USA Politics

How can Democrats win back trust of disaffected Trump voters?

political values

Democrats' new 'Better Deal' offers an economic message to woo back working-class America. But some contend that it's not just 'the economy, stupid,' as Bill Clinton's campaign strategist so famously quipped.

Democrats huddle before unveiling the party's 'A Better Deal' plan in Berryville, Va., on July 24. From left to right: US Rep. David Cicilline of Rhode Island, Sen. Elizabeth Warren of Massachusetts, House Minority Leader Nancy Pelosi, Sen. Amy Klobuchar of Minnesota, Senate Minority Leader Chuck Schumer, and Sen. Mark Warner of Virginia.
James Lawler Duggan/Reuters
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Daren Ware believes in single-payer health care. He’s also a longtime union member, voted for Barack Obama for president, and lost his house in the last recession. But he’s still not listening to anything Democrats have to say about the party’s new economic agenda. 

“I did see something about their new message about creating jobs,” he said. “And I just laughed. Like, ‘Now you’re seeing that you guys are looking stupid, and the country is more against you than for you.’ So now they want to try and reverse that.”

Mr. Ware is a commercial painter in Warren, Mich., who voted for Donald Trump last year. He’s just the kind of voter that Democrats want to woo back with their “Better Deal” message, released last month in preparation for the 2018 midterm elections. It’s a play on the “New Deal” offered by iconic Democrat Franklin D. Roosevelt, and focuses squarely on the economy.

But some Democrats contend that it’s not just “the economy, stupid,” as Bill Clinton’s campaign strategist so famously quipped during Mr. Clinton’s successful bid in 1992.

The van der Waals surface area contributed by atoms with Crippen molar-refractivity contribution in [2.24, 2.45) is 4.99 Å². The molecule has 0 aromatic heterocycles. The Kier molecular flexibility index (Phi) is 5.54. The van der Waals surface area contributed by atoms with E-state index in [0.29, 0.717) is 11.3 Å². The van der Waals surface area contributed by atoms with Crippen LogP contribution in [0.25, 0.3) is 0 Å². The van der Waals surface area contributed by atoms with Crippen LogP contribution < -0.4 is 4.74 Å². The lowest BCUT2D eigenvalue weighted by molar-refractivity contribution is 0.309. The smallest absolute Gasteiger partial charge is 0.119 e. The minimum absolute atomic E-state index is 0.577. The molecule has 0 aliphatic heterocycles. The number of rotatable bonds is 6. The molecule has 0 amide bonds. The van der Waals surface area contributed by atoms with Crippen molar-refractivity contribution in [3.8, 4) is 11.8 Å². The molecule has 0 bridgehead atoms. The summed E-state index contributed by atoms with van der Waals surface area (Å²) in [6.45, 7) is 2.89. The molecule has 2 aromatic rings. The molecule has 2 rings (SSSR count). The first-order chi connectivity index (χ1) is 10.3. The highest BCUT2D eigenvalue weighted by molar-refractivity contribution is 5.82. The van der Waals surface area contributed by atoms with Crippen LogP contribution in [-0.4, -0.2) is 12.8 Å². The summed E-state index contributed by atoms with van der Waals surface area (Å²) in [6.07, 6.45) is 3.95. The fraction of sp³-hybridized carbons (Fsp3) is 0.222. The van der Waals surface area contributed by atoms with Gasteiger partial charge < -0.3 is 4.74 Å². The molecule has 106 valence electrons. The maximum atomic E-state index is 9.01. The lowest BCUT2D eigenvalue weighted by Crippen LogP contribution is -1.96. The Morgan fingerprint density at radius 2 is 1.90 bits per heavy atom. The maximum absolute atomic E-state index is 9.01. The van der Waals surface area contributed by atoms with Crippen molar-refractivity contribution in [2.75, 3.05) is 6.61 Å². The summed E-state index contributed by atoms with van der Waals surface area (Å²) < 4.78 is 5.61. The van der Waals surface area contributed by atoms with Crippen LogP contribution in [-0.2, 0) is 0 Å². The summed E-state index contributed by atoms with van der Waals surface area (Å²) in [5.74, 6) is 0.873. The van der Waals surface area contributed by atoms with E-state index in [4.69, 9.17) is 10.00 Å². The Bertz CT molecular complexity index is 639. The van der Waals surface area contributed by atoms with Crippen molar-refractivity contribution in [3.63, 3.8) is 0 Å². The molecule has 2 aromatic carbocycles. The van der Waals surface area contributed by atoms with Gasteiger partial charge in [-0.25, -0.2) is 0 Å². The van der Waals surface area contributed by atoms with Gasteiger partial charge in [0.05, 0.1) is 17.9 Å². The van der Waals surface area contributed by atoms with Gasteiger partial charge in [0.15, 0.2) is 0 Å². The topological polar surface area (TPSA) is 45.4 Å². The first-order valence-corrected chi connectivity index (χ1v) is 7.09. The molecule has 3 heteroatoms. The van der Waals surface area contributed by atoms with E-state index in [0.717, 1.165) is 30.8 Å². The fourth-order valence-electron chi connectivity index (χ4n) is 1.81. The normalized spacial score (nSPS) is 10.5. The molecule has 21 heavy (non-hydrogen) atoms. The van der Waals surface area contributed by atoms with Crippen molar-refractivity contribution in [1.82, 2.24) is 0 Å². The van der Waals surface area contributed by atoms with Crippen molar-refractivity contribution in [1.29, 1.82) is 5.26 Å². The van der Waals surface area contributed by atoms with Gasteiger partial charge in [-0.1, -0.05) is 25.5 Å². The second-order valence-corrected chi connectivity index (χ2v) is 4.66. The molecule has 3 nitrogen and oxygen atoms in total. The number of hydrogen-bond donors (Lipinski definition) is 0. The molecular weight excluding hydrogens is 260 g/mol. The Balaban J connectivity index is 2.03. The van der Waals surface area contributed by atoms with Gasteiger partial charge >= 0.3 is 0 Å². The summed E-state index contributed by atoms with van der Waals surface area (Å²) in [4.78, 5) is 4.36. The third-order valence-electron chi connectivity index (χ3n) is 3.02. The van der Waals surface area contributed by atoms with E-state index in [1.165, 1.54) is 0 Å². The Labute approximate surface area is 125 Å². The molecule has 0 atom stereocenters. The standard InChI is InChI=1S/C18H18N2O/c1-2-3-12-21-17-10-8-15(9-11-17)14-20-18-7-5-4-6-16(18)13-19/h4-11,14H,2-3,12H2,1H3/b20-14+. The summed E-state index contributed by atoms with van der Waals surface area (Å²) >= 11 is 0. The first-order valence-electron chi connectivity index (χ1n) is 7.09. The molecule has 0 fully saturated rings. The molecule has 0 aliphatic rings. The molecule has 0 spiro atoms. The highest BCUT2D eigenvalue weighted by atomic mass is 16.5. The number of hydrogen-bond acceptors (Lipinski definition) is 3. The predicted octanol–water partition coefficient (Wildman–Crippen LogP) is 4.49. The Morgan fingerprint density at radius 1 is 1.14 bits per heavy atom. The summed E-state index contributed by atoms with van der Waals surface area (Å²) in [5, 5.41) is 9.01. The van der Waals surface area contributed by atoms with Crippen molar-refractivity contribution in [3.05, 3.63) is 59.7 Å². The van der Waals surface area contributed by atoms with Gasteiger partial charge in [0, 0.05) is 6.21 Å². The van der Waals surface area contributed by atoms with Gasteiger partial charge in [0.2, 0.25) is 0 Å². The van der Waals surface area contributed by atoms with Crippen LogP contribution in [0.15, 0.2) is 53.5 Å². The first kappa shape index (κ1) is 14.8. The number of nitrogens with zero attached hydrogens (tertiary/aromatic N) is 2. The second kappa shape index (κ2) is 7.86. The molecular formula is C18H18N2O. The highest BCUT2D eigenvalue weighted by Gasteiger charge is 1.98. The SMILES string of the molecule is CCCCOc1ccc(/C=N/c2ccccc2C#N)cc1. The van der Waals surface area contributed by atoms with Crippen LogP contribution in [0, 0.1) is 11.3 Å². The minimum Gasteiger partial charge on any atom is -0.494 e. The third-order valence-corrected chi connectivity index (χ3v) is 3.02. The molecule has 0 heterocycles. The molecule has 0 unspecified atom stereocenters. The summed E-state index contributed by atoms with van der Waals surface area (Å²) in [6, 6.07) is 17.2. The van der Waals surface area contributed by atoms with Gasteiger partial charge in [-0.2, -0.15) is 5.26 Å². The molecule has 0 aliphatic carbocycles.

There’s also a cultural disconnect between the largely urban and suburban party of the coasts and the disaffected voters in rural America and in white working-class areas such as Michigan’s Macomb County, where Ware lives. That county, just north of Detroit, flipped for Mr. Trump last year, and helped put Michigan in the Republican column.

Indeed, Ware, sitting inside his Ford F-150 pick-up truck at a strip-mall post office, says times are good right now. But he can’t stand the way Democrats tear down the president and he chafes against career politicians like Democratic House leader Nancy Pelosi of California.

“Unfortunately, our brand is toxic,” says David “Mudcat” Saunders, a former Democratic strategist in Roanoke, Va., speaking specifically of rural parts of the country. Democrats are “branded with anti-rural culture” and are seen as wanting to take away guns, not caring about faith, and giving jobs to Mexico and China, he says. And then there’s the “patronizing,” elitist tone.

“Stone by stone, they’re building a wall [with voters] that would make the Trump wall look like a paper fence,” says Mr. Saunders. Yet he and other Democrats are pleased that they’re at least getting a message out. That they’re for something, and not just against Trump. It’s a first step on the long hike up to the summit of trust needed to win elections – a journey that won’t be completed in a day.

First up: 2018

The first big challenge is 2018, when Democrats need 24 seats to take back the House. The 23 seats held by Republicans in districts that went for Hillary Clinton are natural targets. But they probably won’t win them all, and need to gain some seats where Trump also prevailed. Right now, Democrats have identified 79 potential take-back seats held by Republicans, many in the heartland.